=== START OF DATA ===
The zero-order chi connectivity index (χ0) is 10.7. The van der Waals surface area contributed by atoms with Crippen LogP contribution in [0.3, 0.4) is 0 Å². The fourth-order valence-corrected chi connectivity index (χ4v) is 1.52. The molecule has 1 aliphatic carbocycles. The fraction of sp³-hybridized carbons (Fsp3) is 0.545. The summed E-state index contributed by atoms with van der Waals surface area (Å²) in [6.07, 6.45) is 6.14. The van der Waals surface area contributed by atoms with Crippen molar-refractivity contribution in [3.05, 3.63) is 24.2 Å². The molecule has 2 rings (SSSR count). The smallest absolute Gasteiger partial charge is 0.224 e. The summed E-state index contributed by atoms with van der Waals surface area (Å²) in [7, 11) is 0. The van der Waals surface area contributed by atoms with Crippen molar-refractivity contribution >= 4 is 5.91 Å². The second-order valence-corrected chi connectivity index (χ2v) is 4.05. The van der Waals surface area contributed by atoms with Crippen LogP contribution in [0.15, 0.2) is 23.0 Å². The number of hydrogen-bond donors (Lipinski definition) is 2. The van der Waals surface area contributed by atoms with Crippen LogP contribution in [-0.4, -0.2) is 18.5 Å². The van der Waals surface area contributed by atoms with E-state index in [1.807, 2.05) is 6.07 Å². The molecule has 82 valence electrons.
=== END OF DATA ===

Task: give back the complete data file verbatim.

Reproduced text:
The zero-order chi connectivity index (χ0) is 10.7. The van der Waals surface area contributed by atoms with Crippen LogP contribution in [0.3, 0.4) is 0 Å². The fourth-order valence-corrected chi connectivity index (χ4v) is 1.52. The molecule has 1 aliphatic carbocycles. The fraction of sp³-hybridized carbons (Fsp3) is 0.545. The summed E-state index contributed by atoms with van der Waals surface area (Å²) in [6.07, 6.45) is 6.14. The van der Waals surface area contributed by atoms with Crippen molar-refractivity contribution in [3.05, 3.63) is 24.2 Å². The molecule has 2 rings (SSSR count). The smallest absolute Gasteiger partial charge is 0.224 e. The summed E-state index contributed by atoms with van der Waals surface area (Å²) in [7, 11) is 0. The van der Waals surface area contributed by atoms with Crippen molar-refractivity contribution >= 4 is 5.91 Å². The second-order valence-corrected chi connectivity index (χ2v) is 4.05. The van der Waals surface area contributed by atoms with Crippen LogP contribution in [0.15, 0.2) is 23.0 Å². The number of hydrogen-bond donors (Lipinski definition) is 2. The van der Waals surface area contributed by atoms with Crippen LogP contribution in [-0.4, -0.2) is 18.5 Å². The van der Waals surface area contributed by atoms with E-state index in [1.807, 2.05) is 6.07 Å². The molecule has 82 valence electrons.